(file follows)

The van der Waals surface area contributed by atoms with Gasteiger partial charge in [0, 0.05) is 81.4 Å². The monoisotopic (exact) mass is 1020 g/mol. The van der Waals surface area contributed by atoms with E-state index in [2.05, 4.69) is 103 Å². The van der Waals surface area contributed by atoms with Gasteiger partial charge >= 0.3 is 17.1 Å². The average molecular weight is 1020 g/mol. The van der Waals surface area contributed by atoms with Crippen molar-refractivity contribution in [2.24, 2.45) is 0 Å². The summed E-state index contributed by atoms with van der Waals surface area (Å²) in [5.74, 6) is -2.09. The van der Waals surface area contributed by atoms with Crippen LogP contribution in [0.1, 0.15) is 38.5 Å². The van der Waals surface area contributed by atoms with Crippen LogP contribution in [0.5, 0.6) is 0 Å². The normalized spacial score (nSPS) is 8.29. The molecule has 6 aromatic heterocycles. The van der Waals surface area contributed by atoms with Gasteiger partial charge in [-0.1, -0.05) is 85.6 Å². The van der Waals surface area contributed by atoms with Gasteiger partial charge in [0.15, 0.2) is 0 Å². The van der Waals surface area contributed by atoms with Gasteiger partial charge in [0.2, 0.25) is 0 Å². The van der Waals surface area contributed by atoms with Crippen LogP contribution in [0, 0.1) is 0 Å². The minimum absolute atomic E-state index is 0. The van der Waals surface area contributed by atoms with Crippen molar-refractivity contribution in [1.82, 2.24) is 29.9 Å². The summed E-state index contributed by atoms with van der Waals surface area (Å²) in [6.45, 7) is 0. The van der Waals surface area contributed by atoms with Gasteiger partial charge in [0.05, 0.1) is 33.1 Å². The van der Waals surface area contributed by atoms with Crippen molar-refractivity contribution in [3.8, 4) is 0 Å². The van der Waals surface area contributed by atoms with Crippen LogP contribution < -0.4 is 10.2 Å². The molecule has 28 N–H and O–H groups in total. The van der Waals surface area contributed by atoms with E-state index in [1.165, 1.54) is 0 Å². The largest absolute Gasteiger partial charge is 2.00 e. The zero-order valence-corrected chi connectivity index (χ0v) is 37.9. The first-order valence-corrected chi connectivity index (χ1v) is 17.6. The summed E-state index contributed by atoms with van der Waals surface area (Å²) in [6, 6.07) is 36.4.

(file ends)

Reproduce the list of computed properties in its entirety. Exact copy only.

The van der Waals surface area contributed by atoms with Gasteiger partial charge in [0, 0.05) is 81.4 Å². The monoisotopic (exact) mass is 1020 g/mol. The van der Waals surface area contributed by atoms with E-state index in [2.05, 4.69) is 103 Å². The van der Waals surface area contributed by atoms with Gasteiger partial charge >= 0.3 is 17.1 Å². The average molecular weight is 1020 g/mol. The van der Waals surface area contributed by atoms with Crippen molar-refractivity contribution in [2.24, 2.45) is 0 Å². The summed E-state index contributed by atoms with van der Waals surface area (Å²) in [5.74, 6) is -2.09. The van der Waals surface area contributed by atoms with Crippen LogP contribution in [0.1, 0.15) is 38.5 Å². The van der Waals surface area contributed by atoms with Crippen LogP contribution in [0.5, 0.6) is 0 Å². The normalized spacial score (nSPS) is 8.29. The molecule has 6 aromatic heterocycles. The van der Waals surface area contributed by atoms with Gasteiger partial charge in [-0.1, -0.05) is 85.6 Å². The van der Waals surface area contributed by atoms with Gasteiger partial charge in [0.15, 0.2) is 0 Å². The van der Waals surface area contributed by atoms with Gasteiger partial charge in [0.2, 0.25) is 0 Å². The van der Waals surface area contributed by atoms with Crippen LogP contribution in [0, 0.1) is 0 Å². The minimum absolute atomic E-state index is 0. The van der Waals surface area contributed by atoms with Crippen molar-refractivity contribution in [1.82, 2.24) is 29.9 Å². The summed E-state index contributed by atoms with van der Waals surface area (Å²) in [6.45, 7) is 0. The van der Waals surface area contributed by atoms with Gasteiger partial charge in [0.05, 0.1) is 33.1 Å². The van der Waals surface area contributed by atoms with Crippen molar-refractivity contribution in [3.8, 4) is 0 Å². The van der Waals surface area contributed by atoms with Crippen LogP contribution < -0.4 is 10.2 Å². The molecule has 28 N–H and O–H groups in total. The van der Waals surface area contributed by atoms with E-state index in [1.165, 1.54) is 0 Å². The largest absolute Gasteiger partial charge is 2.00 e. The zero-order valence-corrected chi connectivity index (χ0v) is 37.9. The first-order valence-corrected chi connectivity index (χ1v) is 17.6. The summed E-state index contributed by atoms with van der Waals surface area (Å²) in [6, 6.07) is 36.4.